TALLAHASSEE, Fla. – Florida State head coach Willie Taggart met with the media Monday to further discuss last week’s game at No. 25 Virginia and preview the Seminoles’ upcoming home game against Louisville.
Here are highlights from that conversation.
Kaindoh out for year, other player updates: The Seminoles hoped for the best when defensive end Joshua Kaindoh was carted off during Saturday’s game at Virginia, but Taggart confirmed Monday that Kaindoh’s injury is significant. He’ll miss the remainder of the season with what Taggart called a “lower body, ankle injury.”
The news will be difficult to swallow, both for Kaindoh and for Florida State’s defense.
The junior Baltimore native has dealt with injuries for much of his career, but was off to a healthy and encouraging start in 2019.
And although Taggart believes that the Seminoles will be able to absorb Kaindoh’s absence, there’s no doubt they’ll miss him. The 6-7, 261-pounder is tied for the team lead with 2.5 tackles for loss, and he was expected to be one of FSU’s most reliable pass-rushers throughout the year.
Taggart said that Kaindoh remained in good spirits despite the news.
“He has faith in knowing things are going to get better,” Taggart said.
Beyond Kaindoh, Taggart said that left tackle Jauan Williams is “week-by-week” as he recovers from an ankle injury suffered against ULM, and that cornerback Stanford Samuels III “should be fine” after picking up some bumps and bruises at UVA.
And D.J. Matthews, who missed last week’s game after failing to meet team expectations, practiced on Sunday.
Taggart still happy with endgame play-calling: Given another 24 hours to reflect, Taggart is still happy with FSU’s last play call at Virginia.
Like then, he still just wishes it had worked.
“We called a play, there was four seconds left,” Taggart said. “We didn’t execute, lost the ball game.
“I thought it was a good play call.”
Taggart later implied that the particular play might have had some other elements to it, and that the Seminoles could maybe use it again in the future.
“It’s not what you all think it was, I’ll put it that way,” he said. “We just didn’t execute it. It was a good play call.”
Leavitt to be move involved: Senior defensive analyst Jim Leavitt joined the FSU staff on Wednesday, attended his first practice on Thursday and flew with the team to Charlottesville, Va., on Friday. That’s a whirlwind of a schedule for even the most seasoned of coaches and, as a result, Taggart said that Leavitt’s reach during Saturday’s game didn’t extend very far.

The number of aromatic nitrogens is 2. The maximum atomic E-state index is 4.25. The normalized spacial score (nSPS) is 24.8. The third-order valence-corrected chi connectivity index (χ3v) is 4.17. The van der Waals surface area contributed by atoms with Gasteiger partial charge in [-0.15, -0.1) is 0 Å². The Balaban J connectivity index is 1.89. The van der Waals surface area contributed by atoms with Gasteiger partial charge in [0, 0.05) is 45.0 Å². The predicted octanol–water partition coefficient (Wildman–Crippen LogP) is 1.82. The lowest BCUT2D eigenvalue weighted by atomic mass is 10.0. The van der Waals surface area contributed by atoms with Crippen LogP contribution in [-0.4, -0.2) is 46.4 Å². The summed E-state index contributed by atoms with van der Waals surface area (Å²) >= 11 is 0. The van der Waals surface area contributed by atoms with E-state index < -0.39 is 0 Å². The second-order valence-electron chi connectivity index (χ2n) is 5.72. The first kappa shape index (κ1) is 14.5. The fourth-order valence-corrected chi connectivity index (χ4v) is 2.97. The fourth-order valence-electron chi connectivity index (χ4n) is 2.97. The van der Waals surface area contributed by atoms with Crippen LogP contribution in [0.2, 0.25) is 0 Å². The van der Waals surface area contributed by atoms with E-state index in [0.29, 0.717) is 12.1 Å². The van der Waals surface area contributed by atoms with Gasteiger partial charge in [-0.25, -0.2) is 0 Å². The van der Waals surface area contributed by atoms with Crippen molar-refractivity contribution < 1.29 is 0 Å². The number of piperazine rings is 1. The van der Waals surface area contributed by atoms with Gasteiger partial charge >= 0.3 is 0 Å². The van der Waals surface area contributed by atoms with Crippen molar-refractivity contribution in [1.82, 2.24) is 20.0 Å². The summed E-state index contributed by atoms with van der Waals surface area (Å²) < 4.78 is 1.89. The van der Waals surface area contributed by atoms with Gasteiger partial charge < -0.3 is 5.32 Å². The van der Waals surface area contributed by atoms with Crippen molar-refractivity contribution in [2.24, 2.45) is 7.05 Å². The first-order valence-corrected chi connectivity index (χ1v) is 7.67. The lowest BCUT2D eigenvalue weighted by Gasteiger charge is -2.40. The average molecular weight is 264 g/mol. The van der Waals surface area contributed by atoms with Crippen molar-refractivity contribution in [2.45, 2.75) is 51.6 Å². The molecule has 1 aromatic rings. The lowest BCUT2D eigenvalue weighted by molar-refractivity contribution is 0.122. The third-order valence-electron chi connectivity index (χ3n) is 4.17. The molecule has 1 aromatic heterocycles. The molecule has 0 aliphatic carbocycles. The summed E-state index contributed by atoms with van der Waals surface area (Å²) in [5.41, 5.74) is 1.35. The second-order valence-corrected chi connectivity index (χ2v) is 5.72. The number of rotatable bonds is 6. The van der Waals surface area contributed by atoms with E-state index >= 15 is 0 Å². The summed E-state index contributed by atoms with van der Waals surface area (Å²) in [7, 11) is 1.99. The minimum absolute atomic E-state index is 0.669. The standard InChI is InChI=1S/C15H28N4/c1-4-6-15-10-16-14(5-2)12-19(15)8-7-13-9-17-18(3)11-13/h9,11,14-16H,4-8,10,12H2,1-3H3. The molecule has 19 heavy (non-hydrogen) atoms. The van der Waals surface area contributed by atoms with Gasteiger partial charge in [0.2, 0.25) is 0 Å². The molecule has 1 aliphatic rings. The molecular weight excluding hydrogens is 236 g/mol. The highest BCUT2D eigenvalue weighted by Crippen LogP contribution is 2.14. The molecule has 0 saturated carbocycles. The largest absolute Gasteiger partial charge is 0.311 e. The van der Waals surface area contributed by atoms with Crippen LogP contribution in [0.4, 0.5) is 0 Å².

“Not much he could do other than watch what was going on,” Taggart said.
That, however, could change this week as Leavitt gets more acclimated with his surroundings and has more time to assist the Seminoles’ defensive staff with its preparation.
“I think Jim will be a little more involved this week now that he’s here and has a little better understanding of what’s going on and what we’re doing and how we’re doing things,” Taggart said.
“I’m sure he can put some input in, from his experience and what he sees on film.”
Time for time of possession: It’s likely no coincidence that Virginia scored 21 points in the fourth quarter of a game in which its offense held the ball for nearly 40 minutes.
That the Cavaliers dominated time of possession was no surprise – they’re among the nation’s leaders in it, while FSU’s hurry-up offense isn’t designed to keep the ball for very long.
But Taggart also felt that it played a role in the defense’s struggles over the last 15 minutes of the game.
“I thought in this game, the fourth quarter, they were tired,” he said.
Through three games, FSU ranks last in the country in total time of possession. Taggart doesn’t believe that’s been a major issue throughout the season, or that it will continue to be a problem over the next nine games. But it factored into the equation in Charlottesville.
“I think each one of those ball games, in the fourth quarter, they have been different situations,” he said. “So I can’t sit here and say our guys have been tired in the fourth quarter for the first three ballgames and that’s why we’re playing the way we are.”
That said, Taggart would like to see the offense make some improvements in that area moving forward.
“I do think we need more than 20 minutes of time of possession as an offense,” he said. “Whether we’re scoring a lot (or not), we still need more than 20 minutes time of possession. So we can be better from that standpoint.”
Run-heavy Louisville approaches: Coming of a 2-10 season that led to a coaching change, expectations for the 2019 Louisville Cardinals weren’t very high.
But coach Scott Satterfield has made college football pundits rethink those questions. The Cardinals are 2-1 after lopsided wins over Eastern Kentucky and Western Kentucky, and UL held its own for much of a first-week loss to Notre Dame.
The Cardinals rank 17th nationally in rushing yards per game (260.3), with freshman Javian Hawkins second only to FSU’s Cam Akers in ACC rushing.
“Obviously they’re doing a good job of running the football,” Taggart said. “I think whenever you can run the football, it always gives you a chance to win ball games. They’re doing a good job with it and know who they are and what they want to be, and that’s what they’re doing.”